JusticeWatch: Time for a pay rise?

Time for a pay rise
Ministers had ‘run out of excuses for failing to match legal aid rate increases with public sector worker pay rises’, the Times Brief reported (here). Senior barristers and solicitors pressed the MoJ to match rate rises for criminal defence work with the 3.5% increase announced for junior teachers this week.

‘At a time when public servants across government are finally seeing light at the end of the tunnel of austerity, there is no justification for excluding the dedicated barristers and solicitors whose daily struggles keep the criminal justice system going,’ Andrew Walker, QC, chairman of the Bar Council, said.

‘Criminal duty solicitors offer a vital public service, but cuts and the fact they have had no pay rises for more 20 years are driving more and more of them away from criminal defence work.’
Christina Blacklaws, Law Society president

Max Hill QC: politically correct snowflake?
Meanwhile Frances Gibb of the Times wrote that the next director of public prosecutions not only needed to restore ‘the badly dented confidence’ in the CPS but he also needed to prove to right-wing critics that his ‘liberal credentials’ did not undermine faith in the post.

Apparently, the QC had come under fire as the independent reviewer of terrorism laws for meeting an Islamist group that praised Jihadi John as a ‘beautiful man’.  Gibb wrote: ‘The Conservative MP Philip Davies has called Mr Hill a “politically correct snowflake” and among some lawyers he is referred to as “TV’s own Max Hill”, a jibe at his high media profile.’

Former DPP Lord Macdonald came to his defence. ‘Unlike these deckchair generals, Max Hill has put terrorists in jail. And he’s done it fairly and squarely. Anyone who thinks he’s soft is in for a shock. Max Hill is independent, robust and a first-class lawyer with a track record in the big cases.’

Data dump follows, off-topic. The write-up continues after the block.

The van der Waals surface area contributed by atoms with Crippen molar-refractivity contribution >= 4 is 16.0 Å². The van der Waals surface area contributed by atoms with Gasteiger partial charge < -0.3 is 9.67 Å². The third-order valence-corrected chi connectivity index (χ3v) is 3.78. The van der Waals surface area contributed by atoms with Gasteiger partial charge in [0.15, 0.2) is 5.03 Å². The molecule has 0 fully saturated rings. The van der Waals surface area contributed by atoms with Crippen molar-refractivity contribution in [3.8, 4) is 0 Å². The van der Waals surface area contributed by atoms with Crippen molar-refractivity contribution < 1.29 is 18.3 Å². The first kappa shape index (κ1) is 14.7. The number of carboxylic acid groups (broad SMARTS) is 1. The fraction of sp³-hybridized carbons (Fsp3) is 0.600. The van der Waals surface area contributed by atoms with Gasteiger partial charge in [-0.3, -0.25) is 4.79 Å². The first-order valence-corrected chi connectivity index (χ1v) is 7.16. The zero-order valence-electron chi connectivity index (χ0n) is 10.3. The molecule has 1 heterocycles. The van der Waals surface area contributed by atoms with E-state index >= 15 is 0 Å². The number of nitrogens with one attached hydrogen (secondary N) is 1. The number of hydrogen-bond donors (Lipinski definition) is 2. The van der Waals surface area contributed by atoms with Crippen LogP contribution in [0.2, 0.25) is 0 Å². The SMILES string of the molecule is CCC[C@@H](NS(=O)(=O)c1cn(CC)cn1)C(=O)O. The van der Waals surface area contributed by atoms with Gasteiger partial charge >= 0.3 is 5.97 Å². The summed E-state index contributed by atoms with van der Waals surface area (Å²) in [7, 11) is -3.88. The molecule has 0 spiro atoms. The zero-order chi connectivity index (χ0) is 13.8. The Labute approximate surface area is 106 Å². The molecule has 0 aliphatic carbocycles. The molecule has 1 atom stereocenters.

Not completely unrealistic
The Supreme Court president ‘steered close to a live political controversy’ by citing north Yorkshire court closures in what she called an imaginary scenario of lack of access to justice. Delivering the Nuffield Foundation’s 75th anniversary lecture, Lady Hale said the challenges facing the justice system today were ‘too numerous to mention’ but singled out the LASPO cuts and court closures in ‘a fictitious but “not completely unrealistic” family story’.

‘FDAC (the family drugs and alcohol court) works in every sense,’ Tim Loughton, the former shadow minister for children and member of the home affairs select committee told Amelia Gentleman in the Guardian. ‘It needs to be mainstreamed across care proceedings.’

As reported on LegalVoice, the national unit that supports the FDAC will close in September because of a lack of support from local authorities and funding from central government.

According to Gentleman, fewer than one in five parents who go through ordinary care proceedings end up keeping their children, while at least one-third of families stay together if they go through the FDAC system and, in some specialist courts, the rate of success for families is almost half.

‘The court is also cheaper than care proceedings: for every £1 invested in FDAC, £2.30 of public money is saved by reducing the long-term need for drug treatment, drug-related crime, future court costs and money spent on taking children into care.’
Amelia Gentleman

Writing about FDAC’s problems for the Justice Gap, the director of the Centre for the Justice Innovation Phil Bowen said:

‘The existing family system sits like a great leviathan, shrouded in a barely conscious establishment inertia, defying new approaches like FDAC to be better and cheaper while demonstrating in a daily diet of misery that it does not work itself. What is needed is the Ministry of Justice and Department of Education in Whitehall to rethink what we are doing to our most vulnerable children— and to change it.’




About Jon Robins

Jon is a journalist and has written about the law and justice for the national papers and specialist press for more than 15 years. Jon is a visiting journalism lecturer at Winchester University, a visiting senior fellow in access to justice at the University of Lincoln and patron of Hackney Community Law Centre. He has won the Bar Council’s legal reporter of the year award twice (2015 and 2005). Jon is editor and co-founder of LegalVoice

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